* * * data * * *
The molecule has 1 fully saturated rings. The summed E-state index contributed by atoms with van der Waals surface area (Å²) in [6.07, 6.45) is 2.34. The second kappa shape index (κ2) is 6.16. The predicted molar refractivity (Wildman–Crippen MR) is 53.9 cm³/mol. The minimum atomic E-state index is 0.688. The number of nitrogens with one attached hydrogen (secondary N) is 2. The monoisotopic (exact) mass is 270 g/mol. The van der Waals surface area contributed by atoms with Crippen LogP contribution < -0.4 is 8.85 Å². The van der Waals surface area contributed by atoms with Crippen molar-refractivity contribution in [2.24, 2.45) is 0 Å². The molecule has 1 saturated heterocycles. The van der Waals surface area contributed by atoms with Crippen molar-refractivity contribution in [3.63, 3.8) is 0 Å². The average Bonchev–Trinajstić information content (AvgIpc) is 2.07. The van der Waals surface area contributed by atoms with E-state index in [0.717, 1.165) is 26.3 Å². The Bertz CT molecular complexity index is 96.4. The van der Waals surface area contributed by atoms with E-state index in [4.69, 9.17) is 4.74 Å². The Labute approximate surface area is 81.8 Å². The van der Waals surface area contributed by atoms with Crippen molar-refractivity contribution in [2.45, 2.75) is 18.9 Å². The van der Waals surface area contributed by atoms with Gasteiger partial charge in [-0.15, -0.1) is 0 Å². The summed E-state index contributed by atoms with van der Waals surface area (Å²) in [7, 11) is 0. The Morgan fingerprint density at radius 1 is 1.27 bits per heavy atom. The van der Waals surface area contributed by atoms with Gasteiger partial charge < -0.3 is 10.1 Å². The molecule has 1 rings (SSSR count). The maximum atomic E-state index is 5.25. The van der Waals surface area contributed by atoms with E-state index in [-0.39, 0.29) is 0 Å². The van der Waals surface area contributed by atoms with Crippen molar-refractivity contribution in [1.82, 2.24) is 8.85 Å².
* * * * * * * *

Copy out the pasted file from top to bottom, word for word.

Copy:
The molecule has 1 fully saturated rings. The summed E-state index contributed by atoms with van der Waals surface area (Å²) in [6.07, 6.45) is 2.34. The second kappa shape index (κ2) is 6.16. The predicted molar refractivity (Wildman–Crippen MR) is 53.9 cm³/mol. The minimum atomic E-state index is 0.688. The number of nitrogens with one attached hydrogen (secondary N) is 2. The monoisotopic (exact) mass is 270 g/mol. The van der Waals surface area contributed by atoms with Crippen LogP contribution < -0.4 is 8.85 Å². The van der Waals surface area contributed by atoms with Crippen molar-refractivity contribution in [2.24, 2.45) is 0 Å². The molecule has 1 saturated heterocycles. The van der Waals surface area contributed by atoms with Crippen molar-refractivity contribution in [3.63, 3.8) is 0 Å². The average Bonchev–Trinajstić information content (AvgIpc) is 2.07. The van der Waals surface area contributed by atoms with E-state index in [0.717, 1.165) is 26.3 Å². The Bertz CT molecular complexity index is 96.4. The van der Waals surface area contributed by atoms with E-state index in [4.69, 9.17) is 4.74 Å². The Labute approximate surface area is 81.8 Å². The van der Waals surface area contributed by atoms with Crippen molar-refractivity contribution in [2.45, 2.75) is 18.9 Å². The van der Waals surface area contributed by atoms with Gasteiger partial charge in [-0.15, -0.1) is 0 Å². The summed E-state index contributed by atoms with van der Waals surface area (Å²) in [7, 11) is 0. The Morgan fingerprint density at radius 1 is 1.27 bits per heavy atom. The van der Waals surface area contributed by atoms with Gasteiger partial charge < -0.3 is 10.1 Å². The molecule has 1 rings (SSSR count). The maximum atomic E-state index is 5.25. The van der Waals surface area contributed by atoms with E-state index in [-0.39, 0.29) is 0 Å². The van der Waals surface area contributed by atoms with Crippen molar-refractivity contribution in [1.82, 2.24) is 8.85 Å².